Based on recent studies conducted by the World Health Organization (WHO), one of the associations known for leading and organizing authority for health within the United Nations system, “more than 70 percent of Nigerian women admit they use such products despite their acknowledgment of the health hazards, which compares to 59 percent in Togo and 27 in Senegal.” It is beyond comprehension for anyone to willingly welcome and embrace diseases like cancer, just for a lighter skin complexion.

More alarmingly, these women’s despair cannot be measured. Some even use bleaching detergent as a gateway to a quicker bleaching result. As one of those women, Marie admits “I’ve tried using bleach a few times in the past but I didn’t get the results that I anticipated. With the bleaching cream, it helps lighten my skin but it is a process, but with the bleach, it did not speed up the process, it only made my skin blotchy and flaky.”

Startling, considering that bleach contains chorine which is acidic and can cause skin burns, irritations and irreversible damages to the skin, even when diluted. Recently, the Institute for Vibrant Living (IVL), one of the leading outlets for breakthrough health solutions, has reported that, chlorine bleach is an exceptionally corrosive chemical “enough to kill even the worst bacteria, it makes sense that it poses a danger to those who use it, and anyone exposed to it.” More so, chlorine is also reported to be one of the most hazardous substances among “the ten highest volume chemicals manufactured in the United States, and it was the first poisonous gas to be used as a weapon during World War I” (Institute for Vibrant Living).

However, the majority of black women still find the habit of skin bleaching luxurious, primarily because they firmly believe that a light skinned woman is most likely to succeed as opposed to a dark sinned woman. But could this be true? Are light skinned women given a freeway access to the ladder of success? Perhaps, when we look at the media, it may be the central representation of success, however, is this always the case? Take this old children rhyme for instance.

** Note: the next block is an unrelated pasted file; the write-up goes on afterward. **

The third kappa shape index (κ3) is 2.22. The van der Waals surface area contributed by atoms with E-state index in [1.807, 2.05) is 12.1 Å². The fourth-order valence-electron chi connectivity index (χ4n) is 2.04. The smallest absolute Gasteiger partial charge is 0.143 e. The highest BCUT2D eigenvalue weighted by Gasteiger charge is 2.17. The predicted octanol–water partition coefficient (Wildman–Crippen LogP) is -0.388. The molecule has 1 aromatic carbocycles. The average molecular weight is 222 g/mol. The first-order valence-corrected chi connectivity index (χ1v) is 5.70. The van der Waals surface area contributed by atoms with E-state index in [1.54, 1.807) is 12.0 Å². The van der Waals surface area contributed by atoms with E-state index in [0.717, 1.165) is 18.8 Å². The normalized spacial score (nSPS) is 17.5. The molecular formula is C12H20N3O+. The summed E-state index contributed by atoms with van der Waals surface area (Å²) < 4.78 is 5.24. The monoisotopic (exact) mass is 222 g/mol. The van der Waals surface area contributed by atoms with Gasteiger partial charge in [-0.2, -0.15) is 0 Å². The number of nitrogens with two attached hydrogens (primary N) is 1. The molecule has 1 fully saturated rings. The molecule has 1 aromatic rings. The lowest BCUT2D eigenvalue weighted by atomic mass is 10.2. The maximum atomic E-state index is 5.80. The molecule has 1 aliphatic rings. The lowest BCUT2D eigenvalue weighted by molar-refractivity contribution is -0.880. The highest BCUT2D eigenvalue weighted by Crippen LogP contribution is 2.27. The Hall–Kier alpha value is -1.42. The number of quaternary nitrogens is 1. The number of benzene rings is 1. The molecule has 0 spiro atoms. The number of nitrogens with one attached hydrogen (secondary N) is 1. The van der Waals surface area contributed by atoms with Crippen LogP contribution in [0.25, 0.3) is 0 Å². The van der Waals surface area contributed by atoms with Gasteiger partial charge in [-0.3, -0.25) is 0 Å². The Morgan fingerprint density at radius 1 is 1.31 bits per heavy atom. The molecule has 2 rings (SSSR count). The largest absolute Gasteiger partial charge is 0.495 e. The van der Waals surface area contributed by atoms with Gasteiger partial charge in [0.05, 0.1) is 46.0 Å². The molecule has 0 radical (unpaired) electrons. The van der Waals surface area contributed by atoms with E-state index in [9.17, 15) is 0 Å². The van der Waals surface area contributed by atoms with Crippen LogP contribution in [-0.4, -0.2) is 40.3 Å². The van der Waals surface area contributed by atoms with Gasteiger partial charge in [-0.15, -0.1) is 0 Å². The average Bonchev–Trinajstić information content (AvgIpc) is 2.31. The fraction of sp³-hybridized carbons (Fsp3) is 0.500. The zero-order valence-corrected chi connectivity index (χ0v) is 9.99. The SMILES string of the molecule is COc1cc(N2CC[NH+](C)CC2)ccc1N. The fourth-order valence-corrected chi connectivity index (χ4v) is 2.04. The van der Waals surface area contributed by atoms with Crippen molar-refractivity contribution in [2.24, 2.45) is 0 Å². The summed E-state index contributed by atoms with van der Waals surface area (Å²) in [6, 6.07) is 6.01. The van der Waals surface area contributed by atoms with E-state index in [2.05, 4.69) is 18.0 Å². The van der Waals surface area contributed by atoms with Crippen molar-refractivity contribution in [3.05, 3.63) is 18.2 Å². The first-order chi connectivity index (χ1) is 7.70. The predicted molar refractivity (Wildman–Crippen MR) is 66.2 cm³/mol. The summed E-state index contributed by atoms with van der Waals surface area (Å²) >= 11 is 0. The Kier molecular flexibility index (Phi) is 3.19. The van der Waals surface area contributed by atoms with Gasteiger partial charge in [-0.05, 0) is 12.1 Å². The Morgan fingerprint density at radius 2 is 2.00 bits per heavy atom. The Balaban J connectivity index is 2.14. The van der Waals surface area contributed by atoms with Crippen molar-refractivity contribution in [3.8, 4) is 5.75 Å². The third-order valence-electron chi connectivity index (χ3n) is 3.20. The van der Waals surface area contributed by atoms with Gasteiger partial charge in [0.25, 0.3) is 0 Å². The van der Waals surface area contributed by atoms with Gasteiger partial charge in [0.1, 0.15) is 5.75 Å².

“If you’re black, stay back;
If you’re brown, stick around;
If you’re yellow, you’re mellow;
If you’re white, you’re all right.”

It pretty much explains it all. To be white or closer to white gives an individual acceptance into our society’s aristocracy, and despite the fact that many dark skinned women have made it into the upper classes, they are rarely praised and recognized.

Sidebar: The Redbone Media: Society’s Infatuation with the Light Skinned Beauty

So how do we justify the bias towards dark skinned people with women like Aesha and Marie? How hypocritical of us to judge and look down on women like Aesha and Marie for what they are doing when our concept of beauty and success centralizes around the images they are clearly trying to achieve? Who are we to condemn and attack them about their choices when every time they turns on the television screen, all the media advertises and presents to them as “beautiful” women are faces that look nothing like them?

As much as we as a society would like to wipe our hands clean of the issue, the fact remains that we too have been preyed upon by the media and our ideals no longer belong to us. For instance, we have somewhat become infatuated with the flamboyant lifestyle of celebrities, where rather than take care of our responsibilities, we would spend our time trying to maintain our looks, whether it be getting a new hair style, shopping for new clothes and at times, even attending the gym just to obtain the cookie cutter “figure” often illustrated in the media as “sexy” just to get attention.

So how different are we from Aesha and Marie? Do their bleaching activities make us any better than they are?

Undoubtedly, we are all entitled to our opinion, however, one thing we have failed to realize is that Aesha and Marie can be our sisters, our mothers, our daughters, our best friends, our coworkers, or even our neighbors. Yes indeed and more so, there is a “Marie” on almost every street in our society and it’s sad to see young women selling away their health and dignity in the name of beauty.

Maybe if we invest more time in reshaping our standards, and offer our mentorship to some of these young women, then we can help restore their confidence and help fill whatever void they may be trying to rebuild. After all, we are a nation, and as women we should help each other stand , we shouldn’t be too quick to knock each other down and neither should we criticize, for we hold the power to assist, inspire and make a difference.